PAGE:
| ||Format||Pages||Price|| |
|4||$42.00||  ADD TO CART|
|Hardcopy (shipping and handling)||4||$42.00||  ADD TO CART|
Significance and Use
3.1 The color of a tall oil fatty acid is readily affected by heat and oxidization. Variations in degree of heat, time of heat, and exposure to atmosphere during heating have a marked effect on the color obtained; therefore, conformity to the equipment and procedure outlined in this test method is essential to accuracy and precision.
1.1 This test method covers the measurement of the Gardner color of tall oil fatty acids after heating in an atmosphere of nitrogen at 205°C for one or two hours, depending on whether its iodine value is over or under 15, respectively. The specimen may be heated using either an aluminum heating block or an oil bath. This method is applicable to all tall oil fatty acids. Applicability of this method to other types of fatty acids has not been determined.
1.2 The values stated in SI units are to be regarded as the standard. The values given in parentheses are for information only.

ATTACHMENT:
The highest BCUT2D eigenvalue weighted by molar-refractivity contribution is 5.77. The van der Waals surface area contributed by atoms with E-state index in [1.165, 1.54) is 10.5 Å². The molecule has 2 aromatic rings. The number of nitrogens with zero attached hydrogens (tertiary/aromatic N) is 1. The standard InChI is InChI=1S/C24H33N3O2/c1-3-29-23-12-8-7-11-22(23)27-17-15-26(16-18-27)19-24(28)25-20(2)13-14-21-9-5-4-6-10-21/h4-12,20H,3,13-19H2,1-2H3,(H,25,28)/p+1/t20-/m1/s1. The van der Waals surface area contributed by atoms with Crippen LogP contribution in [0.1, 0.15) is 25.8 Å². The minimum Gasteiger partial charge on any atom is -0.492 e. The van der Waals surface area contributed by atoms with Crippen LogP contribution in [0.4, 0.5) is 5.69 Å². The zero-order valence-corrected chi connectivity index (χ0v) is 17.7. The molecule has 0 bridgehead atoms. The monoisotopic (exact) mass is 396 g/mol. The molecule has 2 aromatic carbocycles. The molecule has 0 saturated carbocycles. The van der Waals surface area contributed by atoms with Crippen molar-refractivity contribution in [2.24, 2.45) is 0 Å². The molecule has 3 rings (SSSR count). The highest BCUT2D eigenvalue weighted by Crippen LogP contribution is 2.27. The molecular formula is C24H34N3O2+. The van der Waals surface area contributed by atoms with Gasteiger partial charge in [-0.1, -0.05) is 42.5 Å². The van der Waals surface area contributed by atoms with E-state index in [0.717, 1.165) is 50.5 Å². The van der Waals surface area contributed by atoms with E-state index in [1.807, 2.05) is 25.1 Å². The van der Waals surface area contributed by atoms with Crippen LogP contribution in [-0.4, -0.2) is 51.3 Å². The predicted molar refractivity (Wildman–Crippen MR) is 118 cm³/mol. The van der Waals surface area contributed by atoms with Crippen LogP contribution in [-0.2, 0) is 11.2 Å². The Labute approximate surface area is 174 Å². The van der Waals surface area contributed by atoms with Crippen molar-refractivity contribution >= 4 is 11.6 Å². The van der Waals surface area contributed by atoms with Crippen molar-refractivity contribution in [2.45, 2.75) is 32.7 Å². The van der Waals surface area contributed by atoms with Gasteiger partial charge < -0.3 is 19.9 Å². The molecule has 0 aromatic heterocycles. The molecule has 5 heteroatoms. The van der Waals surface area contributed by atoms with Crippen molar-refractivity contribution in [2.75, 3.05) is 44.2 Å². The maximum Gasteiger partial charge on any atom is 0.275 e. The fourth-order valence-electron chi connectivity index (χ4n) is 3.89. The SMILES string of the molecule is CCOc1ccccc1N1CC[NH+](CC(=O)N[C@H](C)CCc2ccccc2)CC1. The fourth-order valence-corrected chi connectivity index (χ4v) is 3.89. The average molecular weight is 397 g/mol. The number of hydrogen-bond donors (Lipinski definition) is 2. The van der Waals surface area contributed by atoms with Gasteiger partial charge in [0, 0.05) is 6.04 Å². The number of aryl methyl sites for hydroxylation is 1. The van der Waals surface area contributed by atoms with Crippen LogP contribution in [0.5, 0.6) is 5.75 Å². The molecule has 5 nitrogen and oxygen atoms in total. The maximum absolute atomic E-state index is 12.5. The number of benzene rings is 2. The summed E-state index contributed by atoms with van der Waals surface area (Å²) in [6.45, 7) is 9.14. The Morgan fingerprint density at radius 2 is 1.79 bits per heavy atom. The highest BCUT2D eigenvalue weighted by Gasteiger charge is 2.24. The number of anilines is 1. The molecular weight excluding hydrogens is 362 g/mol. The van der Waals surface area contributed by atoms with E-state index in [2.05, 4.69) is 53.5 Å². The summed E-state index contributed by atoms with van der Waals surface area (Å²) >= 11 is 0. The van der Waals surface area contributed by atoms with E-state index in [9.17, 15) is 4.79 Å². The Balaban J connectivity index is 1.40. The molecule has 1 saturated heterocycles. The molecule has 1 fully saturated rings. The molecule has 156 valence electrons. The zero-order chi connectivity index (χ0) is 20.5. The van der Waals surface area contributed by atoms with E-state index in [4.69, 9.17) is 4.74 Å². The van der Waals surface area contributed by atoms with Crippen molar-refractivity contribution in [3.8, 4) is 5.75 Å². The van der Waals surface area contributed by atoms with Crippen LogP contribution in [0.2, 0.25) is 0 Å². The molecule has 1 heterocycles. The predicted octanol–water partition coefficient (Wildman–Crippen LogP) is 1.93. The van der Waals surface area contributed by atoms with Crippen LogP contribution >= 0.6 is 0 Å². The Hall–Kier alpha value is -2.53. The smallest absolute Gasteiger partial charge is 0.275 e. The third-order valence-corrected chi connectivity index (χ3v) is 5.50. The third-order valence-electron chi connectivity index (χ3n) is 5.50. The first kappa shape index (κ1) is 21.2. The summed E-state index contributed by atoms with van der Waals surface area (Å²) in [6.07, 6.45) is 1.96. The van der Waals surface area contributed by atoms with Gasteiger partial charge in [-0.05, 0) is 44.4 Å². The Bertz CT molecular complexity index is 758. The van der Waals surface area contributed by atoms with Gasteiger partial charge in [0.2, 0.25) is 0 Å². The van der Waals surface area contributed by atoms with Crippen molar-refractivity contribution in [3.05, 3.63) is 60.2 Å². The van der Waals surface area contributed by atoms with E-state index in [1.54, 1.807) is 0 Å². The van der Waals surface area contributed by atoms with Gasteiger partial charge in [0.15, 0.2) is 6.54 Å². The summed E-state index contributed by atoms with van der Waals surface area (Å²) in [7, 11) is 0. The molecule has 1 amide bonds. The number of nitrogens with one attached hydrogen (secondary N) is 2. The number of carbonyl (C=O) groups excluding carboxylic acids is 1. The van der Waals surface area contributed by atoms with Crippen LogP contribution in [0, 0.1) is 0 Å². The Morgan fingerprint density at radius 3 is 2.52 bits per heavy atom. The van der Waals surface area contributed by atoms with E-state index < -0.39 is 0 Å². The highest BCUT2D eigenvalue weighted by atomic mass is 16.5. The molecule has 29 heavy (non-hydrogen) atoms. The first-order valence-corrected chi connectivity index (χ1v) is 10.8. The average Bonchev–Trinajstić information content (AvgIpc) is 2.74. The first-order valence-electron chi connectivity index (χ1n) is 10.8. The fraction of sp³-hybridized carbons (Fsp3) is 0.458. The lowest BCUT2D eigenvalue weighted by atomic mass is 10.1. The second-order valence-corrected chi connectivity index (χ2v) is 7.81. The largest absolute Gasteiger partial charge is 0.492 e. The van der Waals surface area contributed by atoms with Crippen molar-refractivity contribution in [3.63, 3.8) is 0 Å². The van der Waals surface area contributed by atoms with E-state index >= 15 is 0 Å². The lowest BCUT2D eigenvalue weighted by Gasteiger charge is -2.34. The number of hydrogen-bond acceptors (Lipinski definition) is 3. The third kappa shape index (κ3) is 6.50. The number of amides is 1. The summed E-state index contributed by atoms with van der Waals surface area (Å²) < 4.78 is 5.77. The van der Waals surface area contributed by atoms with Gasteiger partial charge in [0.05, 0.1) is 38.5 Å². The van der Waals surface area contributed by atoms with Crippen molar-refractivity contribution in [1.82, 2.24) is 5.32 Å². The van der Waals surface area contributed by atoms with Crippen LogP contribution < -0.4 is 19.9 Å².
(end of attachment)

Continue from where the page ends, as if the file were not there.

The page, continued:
1.3 This standard does not purport to address all of the safety concerns, if any, associated with its use. It is the responsibility of the user of this standard to establish appropriate safety and health practices and determine the applicability of regulatory limitations prior to use.
2. Referenced Documents (purchase separately) The documents listed below are referenced within the subject standard but are not provided as part of the standard.
D1544 Test Method for Color of Transparent Liquids (Gardner Color Scale)
D6166 Test Method for Color of Pine Chemicals and Related Products (Instrumental Determination of Gardner Color)
E1 Specification for ASTM Liquid-in-Glass Thermometers
ICS Number Code 17.180.20 (Colours and measurement of light); 87.060.20 (Binders)
|Link to Active (This link will always route to the current Active version of the standard.)|
ASTM D1981-11(2015), Standard Test Method for Measuring Color After Heating of Tall Oil Fatty Acids, ASTM International, West Conshohocken, PA, 2015, www.astm.orgBack to Top